I flew into Dublin in the Republic of Ireland and stayed at the Airport Hyatt that evening because I arrived on a late afternoon flight. It was a clean, modern and comfortable hotel that had two fatal flaws. One, an Internet connection cost the equivalent of $28 for 24 hours, the most expensive I have seen anywhere in the world. I refused to pay it, but luckily the hostess at the front desk confided to me that one block away, the Insomnia Café offered free wi-fi connections, so when I woke up the next morning I headed there for some good iced mocha and to get some Internet tasks accomplished. The other flaw at the Hyatt was the elevator. It featured a recorded female voice, with a somewhat upper-class, British accent that told you everything the elevator was doing:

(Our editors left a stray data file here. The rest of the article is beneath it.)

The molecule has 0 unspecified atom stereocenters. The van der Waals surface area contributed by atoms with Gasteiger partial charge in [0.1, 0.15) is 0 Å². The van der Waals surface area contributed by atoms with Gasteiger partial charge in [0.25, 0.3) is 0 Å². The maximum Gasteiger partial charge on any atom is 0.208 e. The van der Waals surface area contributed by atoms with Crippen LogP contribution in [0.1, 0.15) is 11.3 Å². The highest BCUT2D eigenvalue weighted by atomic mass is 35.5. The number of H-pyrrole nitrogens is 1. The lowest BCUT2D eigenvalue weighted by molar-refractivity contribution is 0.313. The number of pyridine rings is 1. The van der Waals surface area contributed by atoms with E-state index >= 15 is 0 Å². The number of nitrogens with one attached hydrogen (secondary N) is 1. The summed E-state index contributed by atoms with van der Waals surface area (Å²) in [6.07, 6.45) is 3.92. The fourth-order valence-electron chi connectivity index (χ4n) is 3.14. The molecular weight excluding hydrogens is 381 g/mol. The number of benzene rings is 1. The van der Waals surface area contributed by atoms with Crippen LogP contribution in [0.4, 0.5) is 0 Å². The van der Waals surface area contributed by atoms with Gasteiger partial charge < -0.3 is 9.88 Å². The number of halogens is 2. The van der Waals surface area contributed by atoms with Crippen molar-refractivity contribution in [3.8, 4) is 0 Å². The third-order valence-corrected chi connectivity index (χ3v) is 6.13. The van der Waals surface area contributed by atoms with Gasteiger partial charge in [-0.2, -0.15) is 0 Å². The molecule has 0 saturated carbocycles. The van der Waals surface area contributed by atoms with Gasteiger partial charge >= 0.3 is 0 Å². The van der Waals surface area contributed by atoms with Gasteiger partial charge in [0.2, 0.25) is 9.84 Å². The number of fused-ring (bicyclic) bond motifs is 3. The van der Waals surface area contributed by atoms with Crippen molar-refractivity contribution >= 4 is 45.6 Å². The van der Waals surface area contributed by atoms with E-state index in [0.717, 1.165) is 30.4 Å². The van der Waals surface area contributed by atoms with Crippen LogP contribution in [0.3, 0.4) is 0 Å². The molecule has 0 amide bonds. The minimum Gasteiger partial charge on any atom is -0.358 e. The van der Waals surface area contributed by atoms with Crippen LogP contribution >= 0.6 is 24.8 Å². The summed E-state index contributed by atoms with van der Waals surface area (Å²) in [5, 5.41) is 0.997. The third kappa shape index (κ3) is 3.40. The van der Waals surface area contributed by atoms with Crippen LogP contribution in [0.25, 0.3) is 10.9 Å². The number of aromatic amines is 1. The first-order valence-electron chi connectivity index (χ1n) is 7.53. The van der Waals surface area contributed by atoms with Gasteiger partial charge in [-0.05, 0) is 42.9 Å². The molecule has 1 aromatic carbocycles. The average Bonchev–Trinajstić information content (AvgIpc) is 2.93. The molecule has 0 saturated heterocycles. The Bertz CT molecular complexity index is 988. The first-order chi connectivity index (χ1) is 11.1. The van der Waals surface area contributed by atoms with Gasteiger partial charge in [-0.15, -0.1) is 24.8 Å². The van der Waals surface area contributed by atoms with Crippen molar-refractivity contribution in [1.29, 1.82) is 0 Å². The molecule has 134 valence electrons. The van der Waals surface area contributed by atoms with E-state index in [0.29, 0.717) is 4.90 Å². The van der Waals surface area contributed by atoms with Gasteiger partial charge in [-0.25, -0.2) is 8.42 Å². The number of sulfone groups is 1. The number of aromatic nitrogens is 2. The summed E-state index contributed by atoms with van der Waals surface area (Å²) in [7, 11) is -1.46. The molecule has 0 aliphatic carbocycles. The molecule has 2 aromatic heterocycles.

“Doors closing. Going up. Second floor. Doors opening. Going up. Fourth Floor. Doors Opening. Going up…”   As I was on the sixth floor, this all got really annoying really quickly! I don’t know whose bright idea this was, but they need to be lashed!

I left Dublin before noon and headed north, assuming that when I crossed into Northern Ireland, or Ulster as it is also called, there would be a border crossing of some kind, since the North, like Scotland and Wales is part of the United Kingdom. But the only way I knew I’d crossed the border was because suddenly the little towns and houses I was passing were flying the British Union Jack flag and in retrospect I realized that because Ireland and the UK are part of the European Union now, there would of course be no border stop. I then exited the highway in the border town of Armagh to get cash, since the Euros used in Ireland are replaced by British Pounds in Northern Ireland.